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STANDARD 2 - Promoting a positive identity, potential and valuing diversity

(Adoption Agencies, Adoption Support Agencies)


  • Children have a positive self view, emotional resilience and knowledge and understanding of their background.


The adoption agency is active in its efforts to obtain for the child clear and appropriate information from the birth parents and birth families about:

  1. themselves and the child’s birth and early life;
  2. why the child could not remain with their birth parents;
  3. why the child was placed for adoption;
  4. health issues of the birth parents and their children;
  5. the view of the birth parents and birth family about the adoption and contact; and
  6. up-to-date information about themselves and their situation.


The adoption agency is active in its efforts, after the adoption order is made, to encourage and support the birth parents and birth families to give the child, via the adoption agency, updates on significant family information.


Prospective adopters are prepared and supported to promote the child’s social and emotional development, and to enable the child to develop emotional resilience and positive self-esteem.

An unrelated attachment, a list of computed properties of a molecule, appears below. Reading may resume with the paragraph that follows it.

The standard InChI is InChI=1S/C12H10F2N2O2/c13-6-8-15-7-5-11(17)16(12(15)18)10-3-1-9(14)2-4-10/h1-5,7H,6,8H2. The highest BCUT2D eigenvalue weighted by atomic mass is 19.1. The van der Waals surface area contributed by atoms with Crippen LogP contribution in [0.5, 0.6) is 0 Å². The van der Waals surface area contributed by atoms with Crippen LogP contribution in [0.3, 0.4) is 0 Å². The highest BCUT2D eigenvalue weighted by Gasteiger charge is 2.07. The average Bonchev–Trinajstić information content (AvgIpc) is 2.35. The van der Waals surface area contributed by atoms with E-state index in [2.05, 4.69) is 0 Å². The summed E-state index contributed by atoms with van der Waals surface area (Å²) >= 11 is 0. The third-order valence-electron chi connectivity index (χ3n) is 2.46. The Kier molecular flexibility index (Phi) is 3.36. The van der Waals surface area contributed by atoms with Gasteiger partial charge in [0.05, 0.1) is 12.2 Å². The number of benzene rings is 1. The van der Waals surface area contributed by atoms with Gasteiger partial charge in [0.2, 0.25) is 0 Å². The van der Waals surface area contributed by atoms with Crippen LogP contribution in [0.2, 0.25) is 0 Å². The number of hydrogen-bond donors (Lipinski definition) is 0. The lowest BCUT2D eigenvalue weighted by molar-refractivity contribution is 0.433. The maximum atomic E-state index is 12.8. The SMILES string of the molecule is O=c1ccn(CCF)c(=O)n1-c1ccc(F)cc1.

Prospective adopters are helped and supported in understanding the importance of keeping safe any information provided by the birth family and in giving this information to their adopted child in an age appropriate format when they feel the time is right, or on request when the young person reaches adulthood,


The preparation of the life story book is coordinated by one person, preferably the child’s social worker.


The life story book represents a realistic and honest account of the circumstances surrounding the child’s adoption. Its format is appropriate to the child’s age and understanding and accessible for use by the child. Prospective adopters are encouraged to update it with the child as their understanding develops.


The life story book is given to the child and prospective adopters in stages: at the latest by the second statutory review of the child’s placement with the prospective adopters; and the completed life story book at the latest within ten working days of the adoption ceremony.


The social worker who knows the child writes the later life letter. The letter is realistic and sufficiently detailed so that the young adult fully understands their life before adoption, why they could not remain with their birth parents and why they were adopted. The prospective adopters receive the letter within ten working days of the adoption ceremony.